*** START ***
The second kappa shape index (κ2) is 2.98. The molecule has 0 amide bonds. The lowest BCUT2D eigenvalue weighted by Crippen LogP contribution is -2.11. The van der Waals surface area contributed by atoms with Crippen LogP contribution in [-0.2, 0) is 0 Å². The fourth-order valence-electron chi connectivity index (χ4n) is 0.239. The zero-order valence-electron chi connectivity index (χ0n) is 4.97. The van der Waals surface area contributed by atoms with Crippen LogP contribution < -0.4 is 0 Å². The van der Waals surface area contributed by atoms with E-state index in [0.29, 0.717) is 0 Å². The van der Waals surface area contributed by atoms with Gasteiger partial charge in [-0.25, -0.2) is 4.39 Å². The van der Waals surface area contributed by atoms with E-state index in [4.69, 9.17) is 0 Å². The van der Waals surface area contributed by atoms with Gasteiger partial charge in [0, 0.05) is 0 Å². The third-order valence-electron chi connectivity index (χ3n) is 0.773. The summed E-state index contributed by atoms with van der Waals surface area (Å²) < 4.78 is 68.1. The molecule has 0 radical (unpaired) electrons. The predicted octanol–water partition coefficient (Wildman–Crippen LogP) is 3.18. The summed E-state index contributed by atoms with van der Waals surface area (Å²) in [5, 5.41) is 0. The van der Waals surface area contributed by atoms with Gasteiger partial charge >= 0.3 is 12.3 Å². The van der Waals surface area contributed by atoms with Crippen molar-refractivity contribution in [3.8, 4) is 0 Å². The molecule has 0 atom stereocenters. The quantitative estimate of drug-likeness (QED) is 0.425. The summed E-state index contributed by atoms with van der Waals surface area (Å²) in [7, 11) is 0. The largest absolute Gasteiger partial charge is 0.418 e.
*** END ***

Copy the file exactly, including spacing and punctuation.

The second kappa shape index (κ2) is 2.98. The molecule has 0 amide bonds. The lowest BCUT2D eigenvalue weighted by Crippen LogP contribution is -2.11. The van der Waals surface area contributed by atoms with Crippen LogP contribution in [-0.2, 0) is 0 Å². The fourth-order valence-electron chi connectivity index (χ4n) is 0.239. The zero-order valence-electron chi connectivity index (χ0n) is 4.97. The van der Waals surface area contributed by atoms with Crippen LogP contribution < -0.4 is 0 Å². The van der Waals surface area contributed by atoms with E-state index in [0.29, 0.717) is 0 Å². The van der Waals surface area contributed by atoms with Gasteiger partial charge in [-0.25, -0.2) is 4.39 Å². The van der Waals surface area contributed by atoms with E-state index in [4.69, 9.17) is 0 Å². The van der Waals surface area contributed by atoms with Gasteiger partial charge in [0, 0.05) is 0 Å². The third-order valence-electron chi connectivity index (χ3n) is 0.773. The summed E-state index contributed by atoms with van der Waals surface area (Å²) < 4.78 is 68.1. The molecule has 0 radical (unpaired) electrons. The predicted octanol–water partition coefficient (Wildman–Crippen LogP) is 3.18. The summed E-state index contributed by atoms with van der Waals surface area (Å²) in [5, 5.41) is 0. The van der Waals surface area contributed by atoms with Gasteiger partial charge >= 0.3 is 12.3 Å². The van der Waals surface area contributed by atoms with Crippen molar-refractivity contribution in [3.8, 4) is 0 Å². The molecule has 0 atom stereocenters. The quantitative estimate of drug-likeness (QED) is 0.425. The summed E-state index contributed by atoms with van der Waals surface area (Å²) in [7, 11) is 0. The largest absolute Gasteiger partial charge is 0.418 e.